Demand continued to increase through the 1890s. Immigrants arriving from Europe wanted to dress like Americans. The women's ready-to-wear market exploded between 1885 and 1917. Styles became more comfortable with the introduction of the shirtwaist and skirt, both of which were designed with many button closures. Men's shirt styles changed from pull-over to button-down-the-front.
A temporary crash in the shell market came in 1898 because of depletion in the mussel population in the Mississippi River and because many small blank cutters were using old machinery that made low quality unusable blanks. This led to consolidation in the industry and sparked the invention of better machines. Musselers found new sources for shells in the Illinois and Wabash Rivers. The industry regained strength until it peaked on the Mississippi River about 1909 with 2600 boats. Two years later there were only four hundred boats working. Then the Wabash River source of mussels dried up and clothing styles changed from using buttons to using novelty fasteners. In 1913, Illinois River tonnage was recorded at 5,890 tons of mussels worth almost $89,000 ($15/ton).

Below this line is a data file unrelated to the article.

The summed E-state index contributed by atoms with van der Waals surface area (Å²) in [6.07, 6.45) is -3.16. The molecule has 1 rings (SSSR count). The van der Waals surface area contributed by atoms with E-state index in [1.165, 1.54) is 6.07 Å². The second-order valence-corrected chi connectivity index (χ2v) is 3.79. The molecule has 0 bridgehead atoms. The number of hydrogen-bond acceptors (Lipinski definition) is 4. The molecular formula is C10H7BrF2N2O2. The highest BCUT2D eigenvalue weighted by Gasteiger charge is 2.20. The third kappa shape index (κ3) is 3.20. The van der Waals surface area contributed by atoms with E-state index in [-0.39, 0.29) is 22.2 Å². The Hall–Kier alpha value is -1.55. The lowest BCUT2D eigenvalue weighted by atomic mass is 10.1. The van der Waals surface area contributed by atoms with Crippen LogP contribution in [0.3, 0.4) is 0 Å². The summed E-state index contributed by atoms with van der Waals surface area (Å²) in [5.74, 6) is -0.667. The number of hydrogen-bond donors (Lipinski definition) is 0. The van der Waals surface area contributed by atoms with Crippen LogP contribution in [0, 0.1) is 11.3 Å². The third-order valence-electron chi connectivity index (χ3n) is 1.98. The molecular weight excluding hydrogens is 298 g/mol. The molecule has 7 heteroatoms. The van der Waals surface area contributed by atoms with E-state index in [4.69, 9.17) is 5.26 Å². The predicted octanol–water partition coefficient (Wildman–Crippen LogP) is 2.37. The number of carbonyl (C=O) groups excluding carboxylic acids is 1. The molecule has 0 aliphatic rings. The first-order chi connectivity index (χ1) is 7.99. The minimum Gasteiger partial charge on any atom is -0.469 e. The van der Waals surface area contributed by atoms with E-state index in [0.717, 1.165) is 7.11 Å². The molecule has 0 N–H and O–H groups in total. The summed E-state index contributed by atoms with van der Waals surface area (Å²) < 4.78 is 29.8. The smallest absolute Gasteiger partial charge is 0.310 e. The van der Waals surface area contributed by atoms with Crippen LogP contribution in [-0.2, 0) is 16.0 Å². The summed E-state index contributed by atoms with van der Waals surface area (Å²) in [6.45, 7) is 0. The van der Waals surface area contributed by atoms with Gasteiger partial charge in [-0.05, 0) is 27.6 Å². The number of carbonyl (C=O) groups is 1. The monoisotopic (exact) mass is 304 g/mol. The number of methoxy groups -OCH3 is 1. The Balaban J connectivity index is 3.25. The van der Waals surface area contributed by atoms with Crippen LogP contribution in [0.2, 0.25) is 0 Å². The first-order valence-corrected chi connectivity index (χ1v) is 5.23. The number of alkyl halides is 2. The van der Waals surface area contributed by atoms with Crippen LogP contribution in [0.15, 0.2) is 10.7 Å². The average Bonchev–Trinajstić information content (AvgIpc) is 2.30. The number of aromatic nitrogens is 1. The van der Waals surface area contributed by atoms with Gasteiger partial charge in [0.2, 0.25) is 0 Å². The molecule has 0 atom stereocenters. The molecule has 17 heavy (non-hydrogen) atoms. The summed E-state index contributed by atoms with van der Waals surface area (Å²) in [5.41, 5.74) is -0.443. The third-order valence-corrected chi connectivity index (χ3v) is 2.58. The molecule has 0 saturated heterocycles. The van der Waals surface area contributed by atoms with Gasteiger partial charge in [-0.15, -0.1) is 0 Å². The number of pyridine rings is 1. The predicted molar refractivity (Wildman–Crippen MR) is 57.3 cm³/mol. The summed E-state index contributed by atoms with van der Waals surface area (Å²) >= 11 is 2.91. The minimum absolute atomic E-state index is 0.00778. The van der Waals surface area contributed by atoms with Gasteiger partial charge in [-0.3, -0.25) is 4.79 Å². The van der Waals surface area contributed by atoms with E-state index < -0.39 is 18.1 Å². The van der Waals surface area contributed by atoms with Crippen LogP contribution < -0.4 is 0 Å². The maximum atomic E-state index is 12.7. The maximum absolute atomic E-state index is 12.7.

At the peak of button-making activity in 1916, midwestern button manufacturers sold $12.5 million worth of shell buttons
, but the entry of the United States into World War I interrupted the European button trade. This was concurrent with Japanese exportation of cheaper buttons onto the American market, where labor costs were going up. Another tariff protection bill was in force from 1920 to 1922, but demand slowed again when the fashion industry went to pullover styles, novelty closings, and shoes without buttons.